Howes: Detroit 2.0 embraces entrepreneurial roots

Daniel Howes
The Detroit News

Mayor Mike Duggan is charting a path for the city's post-bankruptcy recovery marked by something this city hasn't celebrated in a long time: entrepreneurship.

"I'm not talking about giving anything to anyone," the mayor said in his State of the City address Tuesday, anticipating possible criticism from the right and the left. "You want the jobs, you're going to have to work for it. You want the investment, you're going to have to compete for it."

Amen. A century after Michigan entrepreneurs put the world on wheels and Detroit morphed into the nation's definitive Big Company town, leaders of the largest American city to emerge from municipal bankruptcy are going back to the city's roots to fashion a Detroit 2.0.

The arc of the city's future, fueled by outside and home-grown capital, is bending toward smart investment in small business and innovation. Add, too, assistance from foundations, corporate donors and a tech-savvy City Hall — not such economic home runs of yore as auto plants and casinos, to name two.

"I'd like to see the next big home run, but it's going to come from one of these entrepreneurs," Duggan said in an interview Wednesday. "If I can create an environment where the entrepreneurs can come in, the rest will take care of itself."

Think about that for a second. Here's the mayor of Detroit, a job historically built to drive the hunt for the Next Big Thing to protect the status quo, advancing the market proposition that capital will go where it's invited and stay where it's welcomed.

This isn't Coleman Young displacing a neighborhood to make way for the Next Big Thing of a General Motors Co. assembly plant. Or Dennis Archer betting on the Big Things of two stadiums and a Compuware headquarters.

Nor it is Kwame Kilpatrick engineering a fraught financial deal to avoid meeting pension obligations, contributing to Detroit's collapse into bankruptcy. Or cozying up to mortgage mogul Dan Gilbert, a post-Kilpatrick gambit that began to pay off long after Hizzoner was in the pokey.

And it's not yet another mayor succumbing to the municipal thicket of bureaucracy, union work rules and shoddy management that combined to tip the city into bankruptcy. As much as the latest mayor publicly opposed the Chapter 9 case, the fact is that Team Duggan is likely to benefit from the bankruptcy — and so will the residents.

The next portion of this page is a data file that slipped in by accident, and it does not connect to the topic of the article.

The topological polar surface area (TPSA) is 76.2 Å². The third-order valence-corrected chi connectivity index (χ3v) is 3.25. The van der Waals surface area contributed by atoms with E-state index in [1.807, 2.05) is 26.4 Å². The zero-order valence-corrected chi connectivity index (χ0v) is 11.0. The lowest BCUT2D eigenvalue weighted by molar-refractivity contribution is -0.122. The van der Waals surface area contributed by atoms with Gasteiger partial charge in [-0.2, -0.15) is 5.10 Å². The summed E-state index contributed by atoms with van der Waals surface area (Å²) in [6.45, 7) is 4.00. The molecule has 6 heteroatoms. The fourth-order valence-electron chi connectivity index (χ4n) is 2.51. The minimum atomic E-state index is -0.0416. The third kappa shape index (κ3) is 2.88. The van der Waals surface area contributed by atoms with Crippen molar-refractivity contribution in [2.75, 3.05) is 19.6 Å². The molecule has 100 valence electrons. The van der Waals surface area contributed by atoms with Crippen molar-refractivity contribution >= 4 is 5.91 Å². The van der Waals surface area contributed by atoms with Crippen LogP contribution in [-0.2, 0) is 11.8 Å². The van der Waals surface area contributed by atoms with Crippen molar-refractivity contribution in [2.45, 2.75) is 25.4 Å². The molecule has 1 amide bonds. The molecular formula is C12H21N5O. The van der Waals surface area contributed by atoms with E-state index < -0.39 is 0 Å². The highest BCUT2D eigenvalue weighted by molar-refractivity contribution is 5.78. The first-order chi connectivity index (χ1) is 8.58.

This is different, a city's leadership embracing the techy, entrepreneurial wired world as it is and trying to turn it to the advantage of a city preparing its next act.

City Hall aims to harness information technology, smartphones and management rigor to improve basic services for neighborhood residents and downtown businesses alike, in the process boosting bureaucratic accountability. What a concept.

A Democratic mayor pursues an all-of-the-above strategy in ways his last five predecessors never really did, even with Democrats in the governor's office. He presses officials in the U.S. Treasury Department for help to make mortgages more available for under-valued homes; asks the Transportation Department for funds to upgrade decrepit buses.

His administration corrals government agencies and foundations into funding an $8 million, zero-interest home rehab program; seeks support from a Republican governor and Legislature for a bill to reduce interest rate on payment plans to avert tax foreclosures; courts investment from financial heavyweights like JPMorgan Chase & Co. Inc. and Goldman Sachs Group Inc. to support small business expansion.

"We never expect everything to work," JPMorgan CEO Jamie Dimon said in an interview Wednesday, adding that a Detroit recovery is in the interest of the successor to the National Bank of Detroit. "The important thing is not just the money. We're adding our intelligence to the money."

Don't kid yourself: it hasn't been that way in a long time, not as Detroit's decade-long (or more) downward spiral into receivership and bankruptcy repelled capital investment in what many considered the archetype of throwing good money after bad.

All of this is less evidence of Detroit's "comeback" than it is proof of an evolution offering new kinds of opportunity. The old, generation-bound battles and worldviews of the past finally are disappearing, discredited by failure and history.

From JPMorgan and Goldman Sachs to the national foundations and the local New Economy Initiative, from private-sector corporate relocations to real estate investment, the smart money is betting on a Detroit following a different, more competent and business-friendly path.

Duggan and his team, however occasionally imperfect, see this. They are not alone.

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Daniel Howes' column runs Tuesdays, Thursdays and Fridays and can be found at